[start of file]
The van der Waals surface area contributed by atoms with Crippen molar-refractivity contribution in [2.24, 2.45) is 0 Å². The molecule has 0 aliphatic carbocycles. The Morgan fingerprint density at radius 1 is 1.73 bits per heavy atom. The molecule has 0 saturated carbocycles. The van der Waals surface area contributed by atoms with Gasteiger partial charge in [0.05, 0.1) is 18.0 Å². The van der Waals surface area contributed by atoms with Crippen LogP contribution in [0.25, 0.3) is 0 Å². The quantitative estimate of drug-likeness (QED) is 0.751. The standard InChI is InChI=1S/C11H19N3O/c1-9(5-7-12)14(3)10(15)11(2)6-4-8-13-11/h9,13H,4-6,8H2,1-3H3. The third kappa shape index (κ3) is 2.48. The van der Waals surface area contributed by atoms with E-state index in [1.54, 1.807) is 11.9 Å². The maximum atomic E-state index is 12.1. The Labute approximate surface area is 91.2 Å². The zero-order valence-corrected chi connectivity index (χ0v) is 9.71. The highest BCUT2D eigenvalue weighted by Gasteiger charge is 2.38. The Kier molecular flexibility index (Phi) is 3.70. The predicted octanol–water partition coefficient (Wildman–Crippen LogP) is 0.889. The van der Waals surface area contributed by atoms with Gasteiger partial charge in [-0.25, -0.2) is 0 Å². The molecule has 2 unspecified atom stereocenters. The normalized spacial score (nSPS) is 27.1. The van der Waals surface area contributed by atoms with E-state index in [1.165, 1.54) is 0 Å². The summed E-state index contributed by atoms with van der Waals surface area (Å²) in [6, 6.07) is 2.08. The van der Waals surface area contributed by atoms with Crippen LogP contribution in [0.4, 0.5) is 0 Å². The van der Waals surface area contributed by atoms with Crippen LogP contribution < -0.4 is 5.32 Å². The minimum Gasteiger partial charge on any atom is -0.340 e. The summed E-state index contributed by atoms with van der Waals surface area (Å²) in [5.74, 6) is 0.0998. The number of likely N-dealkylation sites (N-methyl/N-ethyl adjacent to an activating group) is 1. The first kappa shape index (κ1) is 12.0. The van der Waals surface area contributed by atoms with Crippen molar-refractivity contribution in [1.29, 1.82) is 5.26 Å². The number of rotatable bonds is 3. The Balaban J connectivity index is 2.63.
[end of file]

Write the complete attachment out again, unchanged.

The van der Waals surface area contributed by atoms with Crippen molar-refractivity contribution in [2.24, 2.45) is 0 Å². The molecule has 0 aliphatic carbocycles. The Morgan fingerprint density at radius 1 is 1.73 bits per heavy atom. The molecule has 0 saturated carbocycles. The van der Waals surface area contributed by atoms with Gasteiger partial charge in [0.05, 0.1) is 18.0 Å². The van der Waals surface area contributed by atoms with Crippen LogP contribution in [0.25, 0.3) is 0 Å². The quantitative estimate of drug-likeness (QED) is 0.751. The standard InChI is InChI=1S/C11H19N3O/c1-9(5-7-12)14(3)10(15)11(2)6-4-8-13-11/h9,13H,4-6,8H2,1-3H3. The third kappa shape index (κ3) is 2.48. The van der Waals surface area contributed by atoms with E-state index in [1.54, 1.807) is 11.9 Å². The maximum atomic E-state index is 12.1. The Labute approximate surface area is 91.2 Å². The zero-order valence-corrected chi connectivity index (χ0v) is 9.71. The highest BCUT2D eigenvalue weighted by Gasteiger charge is 2.38. The Kier molecular flexibility index (Phi) is 3.70. The predicted octanol–water partition coefficient (Wildman–Crippen LogP) is 0.889. The van der Waals surface area contributed by atoms with Gasteiger partial charge in [-0.25, -0.2) is 0 Å². The molecule has 2 unspecified atom stereocenters. The normalized spacial score (nSPS) is 27.1. The van der Waals surface area contributed by atoms with E-state index in [1.165, 1.54) is 0 Å². The summed E-state index contributed by atoms with van der Waals surface area (Å²) in [6, 6.07) is 2.08. The van der Waals surface area contributed by atoms with Crippen LogP contribution in [0.4, 0.5) is 0 Å². The van der Waals surface area contributed by atoms with Crippen LogP contribution < -0.4 is 5.32 Å². The minimum Gasteiger partial charge on any atom is -0.340 e. The summed E-state index contributed by atoms with van der Waals surface area (Å²) in [5.74, 6) is 0.0998. The number of likely N-dealkylation sites (N-methyl/N-ethyl adjacent to an activating group) is 1. The first kappa shape index (κ1) is 12.0. The van der Waals surface area contributed by atoms with Crippen molar-refractivity contribution in [1.29, 1.82) is 5.26 Å². The number of rotatable bonds is 3. The Balaban J connectivity index is 2.63.